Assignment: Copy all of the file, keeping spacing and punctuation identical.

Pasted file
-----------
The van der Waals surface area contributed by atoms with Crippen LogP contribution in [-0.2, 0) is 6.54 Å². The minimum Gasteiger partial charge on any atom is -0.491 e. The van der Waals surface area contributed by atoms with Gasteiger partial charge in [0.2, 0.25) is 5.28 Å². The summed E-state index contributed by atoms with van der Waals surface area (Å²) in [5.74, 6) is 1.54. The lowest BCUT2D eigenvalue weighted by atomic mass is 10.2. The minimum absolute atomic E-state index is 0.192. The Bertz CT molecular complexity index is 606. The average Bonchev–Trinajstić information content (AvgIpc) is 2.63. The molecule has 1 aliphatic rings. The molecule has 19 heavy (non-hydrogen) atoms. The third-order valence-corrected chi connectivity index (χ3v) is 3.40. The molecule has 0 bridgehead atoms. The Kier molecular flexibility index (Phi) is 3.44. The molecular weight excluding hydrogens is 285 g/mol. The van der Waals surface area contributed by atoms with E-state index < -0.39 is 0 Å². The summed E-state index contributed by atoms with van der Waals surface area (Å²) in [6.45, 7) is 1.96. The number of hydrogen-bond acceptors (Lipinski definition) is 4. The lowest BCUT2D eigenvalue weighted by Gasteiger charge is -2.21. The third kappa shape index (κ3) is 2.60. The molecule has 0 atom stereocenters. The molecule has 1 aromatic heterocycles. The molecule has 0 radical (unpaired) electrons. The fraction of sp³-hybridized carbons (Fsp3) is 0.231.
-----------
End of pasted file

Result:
The van der Waals surface area contributed by atoms with Crippen LogP contribution in [-0.2, 0) is 6.54 Å². The minimum Gasteiger partial charge on any atom is -0.491 e. The van der Waals surface area contributed by atoms with Gasteiger partial charge in [0.2, 0.25) is 5.28 Å². The summed E-state index contributed by atoms with van der Waals surface area (Å²) in [5.74, 6) is 1.54. The lowest BCUT2D eigenvalue weighted by atomic mass is 10.2. The minimum absolute atomic E-state index is 0.192. The Bertz CT molecular complexity index is 606. The average Bonchev–Trinajstić information content (AvgIpc) is 2.63. The molecule has 1 aliphatic rings. The molecule has 19 heavy (non-hydrogen) atoms. The third-order valence-corrected chi connectivity index (χ3v) is 3.40. The molecule has 0 bridgehead atoms. The Kier molecular flexibility index (Phi) is 3.44. The molecular weight excluding hydrogens is 285 g/mol. The van der Waals surface area contributed by atoms with E-state index < -0.39 is 0 Å². The summed E-state index contributed by atoms with van der Waals surface area (Å²) in [6.45, 7) is 1.96. The number of hydrogen-bond acceptors (Lipinski definition) is 4. The lowest BCUT2D eigenvalue weighted by Gasteiger charge is -2.21. The third kappa shape index (κ3) is 2.60. The molecule has 0 atom stereocenters. The molecule has 1 aromatic heterocycles. The molecule has 0 radical (unpaired) electrons. The fraction of sp³-hybridized carbons (Fsp3) is 0.231.